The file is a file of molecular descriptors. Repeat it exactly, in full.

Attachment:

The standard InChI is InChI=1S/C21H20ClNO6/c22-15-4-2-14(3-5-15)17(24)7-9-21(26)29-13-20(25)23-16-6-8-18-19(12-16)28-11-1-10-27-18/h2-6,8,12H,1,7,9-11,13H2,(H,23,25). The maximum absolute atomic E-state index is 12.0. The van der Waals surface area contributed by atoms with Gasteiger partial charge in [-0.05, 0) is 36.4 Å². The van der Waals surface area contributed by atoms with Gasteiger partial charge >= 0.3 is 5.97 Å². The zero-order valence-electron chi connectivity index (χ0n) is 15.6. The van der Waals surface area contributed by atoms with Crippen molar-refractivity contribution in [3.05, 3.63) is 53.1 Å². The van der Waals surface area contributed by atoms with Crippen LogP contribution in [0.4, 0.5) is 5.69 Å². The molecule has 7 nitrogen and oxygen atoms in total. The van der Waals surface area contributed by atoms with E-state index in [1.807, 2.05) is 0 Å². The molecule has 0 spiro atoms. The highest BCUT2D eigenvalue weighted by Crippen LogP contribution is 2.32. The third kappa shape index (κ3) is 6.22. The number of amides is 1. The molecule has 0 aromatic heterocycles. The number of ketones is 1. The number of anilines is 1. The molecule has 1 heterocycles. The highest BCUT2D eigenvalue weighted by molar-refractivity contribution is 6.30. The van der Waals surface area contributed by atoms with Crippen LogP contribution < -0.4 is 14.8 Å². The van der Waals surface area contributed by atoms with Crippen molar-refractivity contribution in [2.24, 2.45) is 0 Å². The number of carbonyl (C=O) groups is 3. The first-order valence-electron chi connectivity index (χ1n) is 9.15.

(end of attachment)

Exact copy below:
The standard InChI is InChI=1S/C21H20ClNO6/c22-15-4-2-14(3-5-15)17(24)7-9-21(26)29-13-20(25)23-16-6-8-18-19(12-16)28-11-1-10-27-18/h2-6,8,12H,1,7,9-11,13H2,(H,23,25). The maximum absolute atomic E-state index is 12.0. The van der Waals surface area contributed by atoms with Gasteiger partial charge in [-0.05, 0) is 36.4 Å². The van der Waals surface area contributed by atoms with Gasteiger partial charge >= 0.3 is 5.97 Å². The zero-order valence-electron chi connectivity index (χ0n) is 15.6. The van der Waals surface area contributed by atoms with Crippen molar-refractivity contribution in [3.05, 3.63) is 53.1 Å². The van der Waals surface area contributed by atoms with Crippen LogP contribution in [0.4, 0.5) is 5.69 Å². The molecule has 7 nitrogen and oxygen atoms in total. The van der Waals surface area contributed by atoms with E-state index in [1.807, 2.05) is 0 Å². The molecule has 0 spiro atoms. The highest BCUT2D eigenvalue weighted by Crippen LogP contribution is 2.32. The third kappa shape index (κ3) is 6.22. The number of amides is 1. The molecule has 0 aromatic heterocycles. The number of ketones is 1. The number of anilines is 1. The molecule has 1 heterocycles. The highest BCUT2D eigenvalue weighted by molar-refractivity contribution is 6.30. The van der Waals surface area contributed by atoms with Crippen LogP contribution < -0.4 is 14.8 Å². The van der Waals surface area contributed by atoms with Crippen molar-refractivity contribution in [2.24, 2.45) is 0 Å². The number of carbonyl (C=O) groups is 3. The first-order valence-electron chi connectivity index (χ1n) is 9.15.